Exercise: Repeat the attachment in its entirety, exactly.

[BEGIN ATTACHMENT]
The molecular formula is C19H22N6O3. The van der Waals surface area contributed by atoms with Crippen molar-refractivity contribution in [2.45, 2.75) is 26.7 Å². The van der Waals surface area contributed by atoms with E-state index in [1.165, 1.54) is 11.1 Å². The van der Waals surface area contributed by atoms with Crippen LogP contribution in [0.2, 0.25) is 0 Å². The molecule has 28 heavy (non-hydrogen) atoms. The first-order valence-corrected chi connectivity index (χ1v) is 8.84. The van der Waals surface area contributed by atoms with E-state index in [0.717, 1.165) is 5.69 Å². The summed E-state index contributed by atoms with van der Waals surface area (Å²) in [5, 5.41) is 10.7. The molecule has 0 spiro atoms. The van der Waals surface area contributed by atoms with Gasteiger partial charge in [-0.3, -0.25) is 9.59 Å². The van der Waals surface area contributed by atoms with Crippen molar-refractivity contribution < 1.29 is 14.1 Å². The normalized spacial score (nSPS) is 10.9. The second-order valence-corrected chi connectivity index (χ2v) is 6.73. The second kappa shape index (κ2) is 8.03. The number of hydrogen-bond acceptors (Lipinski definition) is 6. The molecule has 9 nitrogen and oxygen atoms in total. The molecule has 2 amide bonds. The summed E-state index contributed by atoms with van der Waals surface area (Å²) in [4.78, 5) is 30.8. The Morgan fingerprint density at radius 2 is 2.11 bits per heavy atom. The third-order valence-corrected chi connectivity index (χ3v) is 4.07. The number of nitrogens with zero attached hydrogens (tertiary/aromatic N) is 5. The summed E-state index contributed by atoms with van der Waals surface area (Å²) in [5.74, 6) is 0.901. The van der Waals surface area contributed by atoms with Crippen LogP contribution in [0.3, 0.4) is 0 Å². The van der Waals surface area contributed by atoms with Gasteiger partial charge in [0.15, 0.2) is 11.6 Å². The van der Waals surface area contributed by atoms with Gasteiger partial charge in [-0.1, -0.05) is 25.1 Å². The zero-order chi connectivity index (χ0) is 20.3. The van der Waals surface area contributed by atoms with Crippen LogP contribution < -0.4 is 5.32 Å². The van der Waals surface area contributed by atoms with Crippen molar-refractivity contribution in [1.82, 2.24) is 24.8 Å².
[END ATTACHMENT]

The molecular formula is C19H22N6O3. The van der Waals surface area contributed by atoms with Crippen molar-refractivity contribution in [2.45, 2.75) is 26.7 Å². The van der Waals surface area contributed by atoms with E-state index in [1.165, 1.54) is 11.1 Å². The van der Waals surface area contributed by atoms with Crippen LogP contribution in [0.2, 0.25) is 0 Å². The molecule has 28 heavy (non-hydrogen) atoms. The first-order valence-corrected chi connectivity index (χ1v) is 8.84. The van der Waals surface area contributed by atoms with E-state index in [0.717, 1.165) is 5.69 Å². The summed E-state index contributed by atoms with van der Waals surface area (Å²) in [5, 5.41) is 10.7. The molecule has 0 spiro atoms. The van der Waals surface area contributed by atoms with Gasteiger partial charge in [-0.3, -0.25) is 9.59 Å². The van der Waals surface area contributed by atoms with Crippen molar-refractivity contribution < 1.29 is 14.1 Å². The normalized spacial score (nSPS) is 10.9. The second-order valence-corrected chi connectivity index (χ2v) is 6.73. The second kappa shape index (κ2) is 8.03. The number of hydrogen-bond acceptors (Lipinski definition) is 6. The molecule has 9 nitrogen and oxygen atoms in total. The molecule has 2 amide bonds. The summed E-state index contributed by atoms with van der Waals surface area (Å²) in [4.78, 5) is 30.8. The Morgan fingerprint density at radius 2 is 2.11 bits per heavy atom. The third-order valence-corrected chi connectivity index (χ3v) is 4.07. The number of nitrogens with zero attached hydrogens (tertiary/aromatic N) is 5. The summed E-state index contributed by atoms with van der Waals surface area (Å²) in [5.74, 6) is 0.901. The van der Waals surface area contributed by atoms with Crippen LogP contribution in [0.3, 0.4) is 0 Å². The van der Waals surface area contributed by atoms with Gasteiger partial charge in [0.15, 0.2) is 11.6 Å². The van der Waals surface area contributed by atoms with Gasteiger partial charge in [-0.1, -0.05) is 25.1 Å². The zero-order chi connectivity index (χ0) is 20.3. The van der Waals surface area contributed by atoms with Crippen LogP contribution < -0.4 is 5.32 Å². The van der Waals surface area contributed by atoms with Crippen molar-refractivity contribution in [1.82, 2.24) is 24.8 Å².